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Medicare Modifiers Commonly Mistaken

There are four Medicare modifiers that are commonly mistaken or used inappropriately. They have a lot in common, but misuse can cause an unnecessary denial.

Here are their official descriptions and an explanation of why the specific modifier should be used.

  • (GA) Waiver of liability statement issued as required by payer policy, individual case: Use when a service might not be covered. The patient is notified and asked to sign an ABN. The GA modifier will indicate to the payer that the provider does have an ABN on file, if the service is not covered it will be denied as the patients’ responsibility.
  • (GX) Notice of liability issued, voluntary under payer policy: When a service is never covered it is not necessary to obtain an ABN. If the GX modifier is appended, it indicates that although not required an ABN was obtained as a courtesy.
  • (GY) Item or service statutorily excluded, does not meet the definition of any Medicare benefit, or, for non-Medicare insurers, is not a contract benefit. If a service is never covered and no notice of liability is required under the payers’ policy, denial automatically becomes the patients’ responsibility.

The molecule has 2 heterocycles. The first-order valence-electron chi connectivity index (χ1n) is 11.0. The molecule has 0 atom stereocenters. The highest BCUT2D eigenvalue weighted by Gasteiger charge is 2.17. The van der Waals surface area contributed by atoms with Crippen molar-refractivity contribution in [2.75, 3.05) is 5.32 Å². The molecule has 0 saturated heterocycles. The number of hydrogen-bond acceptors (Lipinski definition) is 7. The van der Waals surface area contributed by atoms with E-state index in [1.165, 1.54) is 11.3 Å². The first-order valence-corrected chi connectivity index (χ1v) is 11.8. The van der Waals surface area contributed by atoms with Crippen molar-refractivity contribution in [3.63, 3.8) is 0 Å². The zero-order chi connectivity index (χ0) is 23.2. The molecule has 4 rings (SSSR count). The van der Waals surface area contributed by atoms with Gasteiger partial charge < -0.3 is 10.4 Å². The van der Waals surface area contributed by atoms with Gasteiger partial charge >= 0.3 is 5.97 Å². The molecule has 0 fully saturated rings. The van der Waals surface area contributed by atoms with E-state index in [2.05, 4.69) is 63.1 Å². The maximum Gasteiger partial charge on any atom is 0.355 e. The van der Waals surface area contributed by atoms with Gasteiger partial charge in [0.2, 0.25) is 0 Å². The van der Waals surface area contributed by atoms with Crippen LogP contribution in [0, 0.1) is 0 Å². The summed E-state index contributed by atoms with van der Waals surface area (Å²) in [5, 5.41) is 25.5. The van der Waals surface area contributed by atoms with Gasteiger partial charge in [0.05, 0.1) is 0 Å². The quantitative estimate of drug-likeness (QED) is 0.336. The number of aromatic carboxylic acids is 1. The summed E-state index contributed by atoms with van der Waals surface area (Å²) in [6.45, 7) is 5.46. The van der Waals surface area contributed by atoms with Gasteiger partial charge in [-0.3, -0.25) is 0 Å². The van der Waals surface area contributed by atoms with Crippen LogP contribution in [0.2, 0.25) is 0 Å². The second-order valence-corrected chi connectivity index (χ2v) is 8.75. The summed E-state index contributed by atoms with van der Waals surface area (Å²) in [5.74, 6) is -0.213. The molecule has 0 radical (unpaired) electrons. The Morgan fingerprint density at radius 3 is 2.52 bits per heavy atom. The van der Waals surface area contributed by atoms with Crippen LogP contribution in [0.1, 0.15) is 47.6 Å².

• (GZ) Item or service expected to be denied as not reasonable and necessary:Although an ABN was required at the time of service, one was not obtained. This denial would be the provider’s responsibility.

The proper use of modifiers can make the difference in payment or denial. More information about these modifiers can be found on the CMS website. There is also a Medicare Learning Network booklet (MLN006266) that discusses in depth the use of GA, GX, GY, and GZ.

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